Forget Shein hauls on TikTok. The fast fashion giant has its own purchases to show off — acquisitions of competitors.
Earlier this week, Shein announced it had acquired UK-based Missguided from Frasers Group. The deal includes the intellectual property of Missguided, and will result in a joint venture between Shein and Missguided founder Nitin Passi that will licence the brand.
“The joint venture we have entered ushers in a new format of partnerships for Shein,” Shein executive chairman Donald Tang said in a statement Monday. “Shein aims to reignite the Missguided brand, capitalising on its unique brand personality, and fuelling its global growth through Shein’s on-demand production model, unparalleled e-commerce expertise and global reach.”
The move marks Shein’s second major acquisition this year, following its August agreement with the owner of Forever 21, Sparc Group, to swap equity in the two brands. Shein would gain a one-third interest in Sparc Group in exchange for a minority stake in its business for Sparc Group.
Last month, Shein held its first shop-in-shop pop-up in a Forever 21 store inside an Ontario mall, attracting enough shoppers to form a line outside before it opened.
Though the Forever 21 and Missguided brands are far from their respective heydays, even in their current state they provide Shein access to new markets and distribution channels.
“It took Shein a long time to become a household name,” said Brian Ehrig, partner in the consumer practice at consulting firm Kearney. “But at their scale now, they can’t really afford to wait for that kind of drip-pace growth anymore. They’ve got to be doing [major] deals to move the needle.”
If Shein’s growing so quickly on its own, why did it need to buy Missguided and Forever 21?
A smart acquisition provides the buyer with access to new products, new consumers, or both. For Shein, the emphasis is on the latter.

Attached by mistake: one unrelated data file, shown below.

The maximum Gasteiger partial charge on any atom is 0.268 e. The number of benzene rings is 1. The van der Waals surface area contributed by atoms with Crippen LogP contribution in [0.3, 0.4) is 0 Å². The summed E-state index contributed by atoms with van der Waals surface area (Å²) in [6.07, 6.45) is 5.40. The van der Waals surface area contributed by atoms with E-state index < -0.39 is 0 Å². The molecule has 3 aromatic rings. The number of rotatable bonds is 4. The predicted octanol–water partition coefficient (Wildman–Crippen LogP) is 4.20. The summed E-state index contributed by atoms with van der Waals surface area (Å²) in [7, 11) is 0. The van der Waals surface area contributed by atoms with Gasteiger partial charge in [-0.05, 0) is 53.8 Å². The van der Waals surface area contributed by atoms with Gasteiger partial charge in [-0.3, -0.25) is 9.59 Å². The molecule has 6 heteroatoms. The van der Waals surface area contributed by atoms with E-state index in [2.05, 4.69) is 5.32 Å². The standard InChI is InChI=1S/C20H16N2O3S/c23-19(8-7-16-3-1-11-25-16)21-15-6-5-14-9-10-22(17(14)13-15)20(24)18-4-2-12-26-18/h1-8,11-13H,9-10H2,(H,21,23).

The Singapore-based retailer is eyeing an initial public offering, according to media reports. In addition to regulatory hurdles, Shein must make the case to prospective investors that it has a plan to grow after it’s gone public. With $22.7 billion in sales last year and a recent valuation of $66 billion – nearly the market capitalisation of Uniqlo owner Fast Retailing – gaining further market share on its own will be challenging, industry observers say. It may be easier to acquire those shoppers instead.
“[Missguided and Forever 21] come with their unique set of loyal consumers and established market presence,” said Neri Karra Sillaman, brand consultant and professor of entrepreneurship strategy at Oxford University. “By integrating them under the Shein umbrella, the company is positioning itself to cater to an even broader demographic.”
Missguided would open up the UK market, where Shein hasn’t penetrated as deeply as it has in the US. Shein’s stake in Sparc Group grants it access to hundreds of brick-and-mortar stores owned by fellow Sparc partner Simon Property Group — in theory, not only Forever 21′s 500 or so locations, but also that of the other brands in Sparc’s portfolio, including Aéropostale, Brooks Brothers and Lucky Brand.